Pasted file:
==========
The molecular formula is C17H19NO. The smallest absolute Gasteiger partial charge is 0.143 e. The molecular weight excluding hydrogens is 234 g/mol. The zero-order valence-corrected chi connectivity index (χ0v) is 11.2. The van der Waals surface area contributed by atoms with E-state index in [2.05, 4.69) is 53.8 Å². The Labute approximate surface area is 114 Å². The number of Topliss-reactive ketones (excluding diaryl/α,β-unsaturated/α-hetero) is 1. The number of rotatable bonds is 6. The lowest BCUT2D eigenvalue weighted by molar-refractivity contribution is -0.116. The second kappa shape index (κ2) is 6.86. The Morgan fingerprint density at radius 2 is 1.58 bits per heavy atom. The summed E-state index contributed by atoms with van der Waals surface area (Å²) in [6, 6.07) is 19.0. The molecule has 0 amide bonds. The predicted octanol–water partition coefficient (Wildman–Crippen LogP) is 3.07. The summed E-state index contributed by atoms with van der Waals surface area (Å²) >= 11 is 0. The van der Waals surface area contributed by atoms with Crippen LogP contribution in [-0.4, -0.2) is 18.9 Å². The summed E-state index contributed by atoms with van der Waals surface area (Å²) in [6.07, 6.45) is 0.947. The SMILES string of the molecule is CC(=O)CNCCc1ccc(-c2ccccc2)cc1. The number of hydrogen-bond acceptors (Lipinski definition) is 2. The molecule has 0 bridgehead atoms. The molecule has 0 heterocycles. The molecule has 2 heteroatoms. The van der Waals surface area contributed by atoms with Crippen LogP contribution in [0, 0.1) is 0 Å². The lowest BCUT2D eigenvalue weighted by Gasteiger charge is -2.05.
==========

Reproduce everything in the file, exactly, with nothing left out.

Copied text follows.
The molecular formula is C17H19NO. The smallest absolute Gasteiger partial charge is 0.143 e. The molecular weight excluding hydrogens is 234 g/mol. The zero-order valence-corrected chi connectivity index (χ0v) is 11.2. The van der Waals surface area contributed by atoms with E-state index in [2.05, 4.69) is 53.8 Å². The Labute approximate surface area is 114 Å². The number of Topliss-reactive ketones (excluding diaryl/α,β-unsaturated/α-hetero) is 1. The number of rotatable bonds is 6. The lowest BCUT2D eigenvalue weighted by molar-refractivity contribution is -0.116. The second kappa shape index (κ2) is 6.86. The Morgan fingerprint density at radius 2 is 1.58 bits per heavy atom. The summed E-state index contributed by atoms with van der Waals surface area (Å²) in [6, 6.07) is 19.0. The molecule has 0 amide bonds. The predicted octanol–water partition coefficient (Wildman–Crippen LogP) is 3.07. The summed E-state index contributed by atoms with van der Waals surface area (Å²) >= 11 is 0. The van der Waals surface area contributed by atoms with Crippen LogP contribution in [-0.4, -0.2) is 18.9 Å². The summed E-state index contributed by atoms with van der Waals surface area (Å²) in [6.07, 6.45) is 0.947. The SMILES string of the molecule is CC(=O)CNCCc1ccc(-c2ccccc2)cc1. The number of hydrogen-bond acceptors (Lipinski definition) is 2. The molecule has 0 bridgehead atoms. The molecule has 0 heterocycles. The molecule has 2 heteroatoms. The van der Waals surface area contributed by atoms with Crippen LogP contribution in [0, 0.1) is 0 Å². The lowest BCUT2D eigenvalue weighted by Gasteiger charge is -2.05.